In that device I was going for a QWERTY arrangement, gripped from the two sides in both hands, using the four fingers to type, although you could also put thumb keys on the top. The idea here is that your keypresses are mirrored on the display while you are just learning – until you get good at it, and then you no longer need that help.

I’m kind of amazed that even now (six years later!) there is no commercial product out there that even tries to do a physical keyboard on the back. I couldn’t possibly have been the only one playing with these ideas, even back then.

Why not Braille?

Continuing the topic from yesterday…

Of course all the people I know who are blind can read and write Braille. But I don’t know anybody else who writes Braille – except now for me, because I used that java applet I posted yesterday to spend the twenty minutes or so it takes to learn how to write in the Braille alphabet.

It occurs to me that there may be an odd sort of prejudice at work here. Braille, it turns out (not surprisingly) is vastly superior than anything that sighted people currently use for typing on a small portable device while looking somewhere else. For example, suppose you are in a meeting, and you don’t want to interrupt the flow of conversation to jot down a quick note or send off a text message (either to yourself or others). If you need to look down at your cellphone to write that quick note, then you will have to look away from the person you are talking with.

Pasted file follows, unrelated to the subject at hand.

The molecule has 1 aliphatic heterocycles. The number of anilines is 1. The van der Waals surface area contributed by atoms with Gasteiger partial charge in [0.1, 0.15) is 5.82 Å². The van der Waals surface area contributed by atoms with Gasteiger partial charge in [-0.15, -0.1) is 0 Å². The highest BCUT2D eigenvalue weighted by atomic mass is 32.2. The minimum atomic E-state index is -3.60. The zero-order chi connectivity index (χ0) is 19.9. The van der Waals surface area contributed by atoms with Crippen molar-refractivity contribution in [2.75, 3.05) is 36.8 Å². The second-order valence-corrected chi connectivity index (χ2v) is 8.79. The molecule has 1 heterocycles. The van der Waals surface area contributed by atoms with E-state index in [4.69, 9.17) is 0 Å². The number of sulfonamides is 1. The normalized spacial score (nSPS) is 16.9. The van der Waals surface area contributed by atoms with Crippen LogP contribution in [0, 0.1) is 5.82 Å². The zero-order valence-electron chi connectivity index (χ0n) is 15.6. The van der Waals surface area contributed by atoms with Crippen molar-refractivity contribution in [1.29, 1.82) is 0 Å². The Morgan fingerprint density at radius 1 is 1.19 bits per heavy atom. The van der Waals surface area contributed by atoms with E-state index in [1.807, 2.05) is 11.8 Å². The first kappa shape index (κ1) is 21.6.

Why don’t we all just use Braille? Why don’t our portable electronic devices come with a small keyboard that supports this much more sensible way of typing into a PDA – one that does not need to keep our eyes always focused on the keyboard? It would be easy to make it work with just one hand (eg: by providing three keys for the thumb, rather than one).

Is our general lack of use of Braille caused by some taboo at work, a sense that it’s “only for blind people”? Or there some flaw in my reasoning or assumptions?